Spherical Panoramas allow the viewer to look in any direction, as if one were standing in the center of a sphere. The Spherical Panorama does away with the photographer's single framed point of view. You are free to explore every angle and to inspect any detail of the image by zooming in and around the total sphere.
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These three concrete structures were built shortly after World War One, and formed part of a network of such mirrors intended to track aircraft across the country. The spherical surfaces reflect sound waves in much the same way as radio signals from satellities however by using spherical rather than parabolic dishes some measure of the direction can be obtained without having to physically move the dish .....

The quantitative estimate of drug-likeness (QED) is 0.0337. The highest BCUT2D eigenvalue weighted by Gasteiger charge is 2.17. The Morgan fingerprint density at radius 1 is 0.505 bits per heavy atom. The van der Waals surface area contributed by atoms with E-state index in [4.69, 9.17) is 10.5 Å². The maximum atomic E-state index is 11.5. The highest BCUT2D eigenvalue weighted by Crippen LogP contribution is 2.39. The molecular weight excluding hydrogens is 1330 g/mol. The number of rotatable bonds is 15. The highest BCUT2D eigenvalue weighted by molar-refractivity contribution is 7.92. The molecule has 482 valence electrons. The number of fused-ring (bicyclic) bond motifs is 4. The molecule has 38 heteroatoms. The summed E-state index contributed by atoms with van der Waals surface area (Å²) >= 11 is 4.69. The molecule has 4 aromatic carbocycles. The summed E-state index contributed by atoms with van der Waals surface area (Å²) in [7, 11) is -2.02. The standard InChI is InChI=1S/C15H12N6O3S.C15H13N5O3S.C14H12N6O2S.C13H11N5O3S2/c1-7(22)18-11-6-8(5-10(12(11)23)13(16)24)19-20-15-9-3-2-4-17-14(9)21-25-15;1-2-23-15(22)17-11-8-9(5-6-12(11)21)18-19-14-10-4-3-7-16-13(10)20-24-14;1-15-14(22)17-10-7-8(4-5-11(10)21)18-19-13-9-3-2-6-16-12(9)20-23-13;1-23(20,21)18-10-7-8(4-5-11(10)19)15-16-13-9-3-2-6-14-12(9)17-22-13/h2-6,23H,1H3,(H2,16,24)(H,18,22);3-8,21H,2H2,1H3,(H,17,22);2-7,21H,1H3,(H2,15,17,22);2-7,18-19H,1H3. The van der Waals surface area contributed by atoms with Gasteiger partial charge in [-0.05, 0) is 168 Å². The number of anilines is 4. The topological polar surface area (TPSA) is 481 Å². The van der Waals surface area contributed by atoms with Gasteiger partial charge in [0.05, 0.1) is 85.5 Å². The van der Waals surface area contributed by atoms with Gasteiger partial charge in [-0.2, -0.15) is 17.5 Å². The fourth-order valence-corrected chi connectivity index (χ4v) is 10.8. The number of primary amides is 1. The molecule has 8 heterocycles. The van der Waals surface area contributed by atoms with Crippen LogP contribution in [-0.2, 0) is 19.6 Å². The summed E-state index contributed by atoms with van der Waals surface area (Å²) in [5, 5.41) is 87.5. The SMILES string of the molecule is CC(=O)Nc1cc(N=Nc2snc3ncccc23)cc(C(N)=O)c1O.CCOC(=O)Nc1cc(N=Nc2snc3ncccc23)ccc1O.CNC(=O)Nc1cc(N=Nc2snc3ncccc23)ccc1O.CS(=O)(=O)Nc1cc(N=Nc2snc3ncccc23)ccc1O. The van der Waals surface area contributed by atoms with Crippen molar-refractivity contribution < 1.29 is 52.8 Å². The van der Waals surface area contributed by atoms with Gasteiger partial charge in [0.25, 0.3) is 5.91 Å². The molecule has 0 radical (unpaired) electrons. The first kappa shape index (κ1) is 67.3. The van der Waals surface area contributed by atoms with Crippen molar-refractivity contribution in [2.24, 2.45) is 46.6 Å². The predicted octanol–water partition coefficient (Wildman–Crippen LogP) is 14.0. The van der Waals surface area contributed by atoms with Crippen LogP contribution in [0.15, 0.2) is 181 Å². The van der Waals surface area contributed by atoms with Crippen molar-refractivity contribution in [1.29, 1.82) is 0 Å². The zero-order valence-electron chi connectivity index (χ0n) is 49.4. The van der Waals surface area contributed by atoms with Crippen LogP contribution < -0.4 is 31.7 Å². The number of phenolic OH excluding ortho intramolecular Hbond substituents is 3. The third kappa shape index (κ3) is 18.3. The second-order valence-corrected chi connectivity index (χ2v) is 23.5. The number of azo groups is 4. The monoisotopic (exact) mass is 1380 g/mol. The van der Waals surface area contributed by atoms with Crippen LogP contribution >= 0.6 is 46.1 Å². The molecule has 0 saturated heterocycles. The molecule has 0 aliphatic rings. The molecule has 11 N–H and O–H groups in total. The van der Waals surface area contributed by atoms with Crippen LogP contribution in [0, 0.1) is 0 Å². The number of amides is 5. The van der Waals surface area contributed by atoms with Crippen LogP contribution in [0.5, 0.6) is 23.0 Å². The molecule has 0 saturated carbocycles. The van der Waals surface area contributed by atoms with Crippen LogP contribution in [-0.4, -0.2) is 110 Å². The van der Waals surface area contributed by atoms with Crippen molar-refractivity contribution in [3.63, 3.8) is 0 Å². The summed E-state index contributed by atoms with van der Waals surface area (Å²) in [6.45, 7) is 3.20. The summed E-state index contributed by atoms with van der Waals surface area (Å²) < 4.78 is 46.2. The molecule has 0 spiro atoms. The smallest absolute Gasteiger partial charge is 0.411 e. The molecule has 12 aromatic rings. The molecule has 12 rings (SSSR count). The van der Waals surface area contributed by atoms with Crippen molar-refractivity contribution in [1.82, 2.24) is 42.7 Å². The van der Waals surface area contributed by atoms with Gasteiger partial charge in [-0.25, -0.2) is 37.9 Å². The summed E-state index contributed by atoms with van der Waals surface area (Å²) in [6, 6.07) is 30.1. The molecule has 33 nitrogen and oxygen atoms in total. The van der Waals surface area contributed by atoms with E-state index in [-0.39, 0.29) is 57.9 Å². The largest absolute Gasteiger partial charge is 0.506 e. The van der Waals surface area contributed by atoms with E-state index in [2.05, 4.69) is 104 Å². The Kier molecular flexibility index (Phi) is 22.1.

However before the network could be completed they fell into disuse as the speed of aircraft increased, the accuracy and range fell short of what was required.
For a detailed description of the structures visit the website Denge sound mirrors. Access to the site is very restricted with only a few days each year when access is available see the Romney Marsh Countryside Project for details. WARNINIG - This is a high-res image, it will take a while to download in its entirety.